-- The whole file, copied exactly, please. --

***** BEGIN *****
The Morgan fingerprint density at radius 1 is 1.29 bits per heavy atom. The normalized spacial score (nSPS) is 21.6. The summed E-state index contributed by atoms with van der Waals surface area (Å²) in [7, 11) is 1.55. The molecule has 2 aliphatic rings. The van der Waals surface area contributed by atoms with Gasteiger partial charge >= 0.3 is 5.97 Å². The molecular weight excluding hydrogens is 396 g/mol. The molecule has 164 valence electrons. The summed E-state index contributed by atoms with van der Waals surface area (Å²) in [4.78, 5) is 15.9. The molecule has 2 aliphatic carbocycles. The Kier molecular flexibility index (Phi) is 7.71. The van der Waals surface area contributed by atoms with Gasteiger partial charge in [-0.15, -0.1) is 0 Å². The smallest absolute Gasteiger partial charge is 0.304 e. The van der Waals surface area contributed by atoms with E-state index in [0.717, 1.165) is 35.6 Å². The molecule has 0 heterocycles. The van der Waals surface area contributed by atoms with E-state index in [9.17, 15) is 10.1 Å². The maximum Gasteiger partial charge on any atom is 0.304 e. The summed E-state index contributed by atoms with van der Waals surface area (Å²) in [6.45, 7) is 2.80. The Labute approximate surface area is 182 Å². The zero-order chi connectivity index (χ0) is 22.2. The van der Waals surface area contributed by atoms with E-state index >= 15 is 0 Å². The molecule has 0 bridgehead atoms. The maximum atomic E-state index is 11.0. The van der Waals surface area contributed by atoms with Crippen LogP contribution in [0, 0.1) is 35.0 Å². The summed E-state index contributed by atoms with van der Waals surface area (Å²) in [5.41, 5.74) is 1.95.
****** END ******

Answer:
The Morgan fingerprint density at radius 1 is 1.29 bits per heavy atom. The normalized spacial score (nSPS) is 21.6. The summed E-state index contributed by atoms with van der Waals surface area (Å²) in [7, 11) is 1.55. The molecule has 2 aliphatic rings. The van der Waals surface area contributed by atoms with Gasteiger partial charge >= 0.3 is 5.97 Å². The molecular weight excluding hydrogens is 396 g/mol. The molecule has 164 valence electrons. The summed E-state index contributed by atoms with van der Waals surface area (Å²) in [4.78, 5) is 15.9. The molecule has 2 aliphatic carbocycles. The Kier molecular flexibility index (Phi) is 7.71. The van der Waals surface area contributed by atoms with Gasteiger partial charge in [-0.15, -0.1) is 0 Å². The smallest absolute Gasteiger partial charge is 0.304 e. The van der Waals surface area contributed by atoms with E-state index in [0.717, 1.165) is 35.6 Å². The molecule has 0 heterocycles. The van der Waals surface area contributed by atoms with E-state index in [9.17, 15) is 10.1 Å². The maximum Gasteiger partial charge on any atom is 0.304 e. The summed E-state index contributed by atoms with van der Waals surface area (Å²) in [6.45, 7) is 2.80. The Labute approximate surface area is 182 Å². The zero-order chi connectivity index (χ0) is 22.2. The van der Waals surface area contributed by atoms with E-state index >= 15 is 0 Å². The molecule has 0 bridgehead atoms. The maximum atomic E-state index is 11.0. The van der Waals surface area contributed by atoms with Crippen LogP contribution in [0, 0.1) is 35.0 Å². The summed E-state index contributed by atoms with van der Waals surface area (Å²) in [5.41, 5.74) is 1.95.